Following last week's tragic shooting rampage in Germany that left fifteen dead, German retailer Galeria Kaufhof is pulling violent films and games from their store shelves.
Starting next month, Galeria Kaufhof will no longer stock games and movies carrying an 18-plus rating. This follows the shooting spree of 17-year-old Tim Kretschmer last week, whose Counter-Strike habit has politicians pointing the finger at violent video games. The retailer's knee-jerk decision has German game developers shaking their heads.
"I think (Kaufhof's decision) is a complete overreaction ... it borders on impulsive hysteria," said Stephan Reichart, managing director at German video game developers association G.A.M.E. "It would be sufficient if retailers made sure their cashiers don't sell this material to young people."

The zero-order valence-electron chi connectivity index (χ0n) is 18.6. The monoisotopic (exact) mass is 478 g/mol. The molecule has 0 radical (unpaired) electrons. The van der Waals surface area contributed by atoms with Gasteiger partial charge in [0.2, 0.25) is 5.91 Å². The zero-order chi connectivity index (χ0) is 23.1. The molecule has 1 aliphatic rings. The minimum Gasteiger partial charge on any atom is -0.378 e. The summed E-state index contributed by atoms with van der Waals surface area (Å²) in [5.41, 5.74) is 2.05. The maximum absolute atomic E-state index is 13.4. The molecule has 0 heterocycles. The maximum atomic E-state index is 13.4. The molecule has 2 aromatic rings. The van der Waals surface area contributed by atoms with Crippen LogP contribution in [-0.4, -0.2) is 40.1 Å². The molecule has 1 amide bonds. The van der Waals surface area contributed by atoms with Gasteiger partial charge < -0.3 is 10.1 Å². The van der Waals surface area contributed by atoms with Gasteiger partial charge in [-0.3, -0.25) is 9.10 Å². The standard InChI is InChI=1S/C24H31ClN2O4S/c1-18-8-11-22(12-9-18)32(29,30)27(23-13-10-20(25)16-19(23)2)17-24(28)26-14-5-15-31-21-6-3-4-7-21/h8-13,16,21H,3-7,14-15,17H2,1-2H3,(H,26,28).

Reichart makes a good point. The only thing banning violent content from the shelves of Galeria Kaufhof will accomplish is forcing customers to shop somewhere for mature content.
To an extent I can understand the reactions from the less-game savvy German people. A terribly tragedy like this needs explaining, and violent video games are an easy way to explain away the behaviour of this disturbed young man. I just fear that by grabbing at the easiest answer, people aren't getting to the real root of the problem, and incidents like this will continue to occur.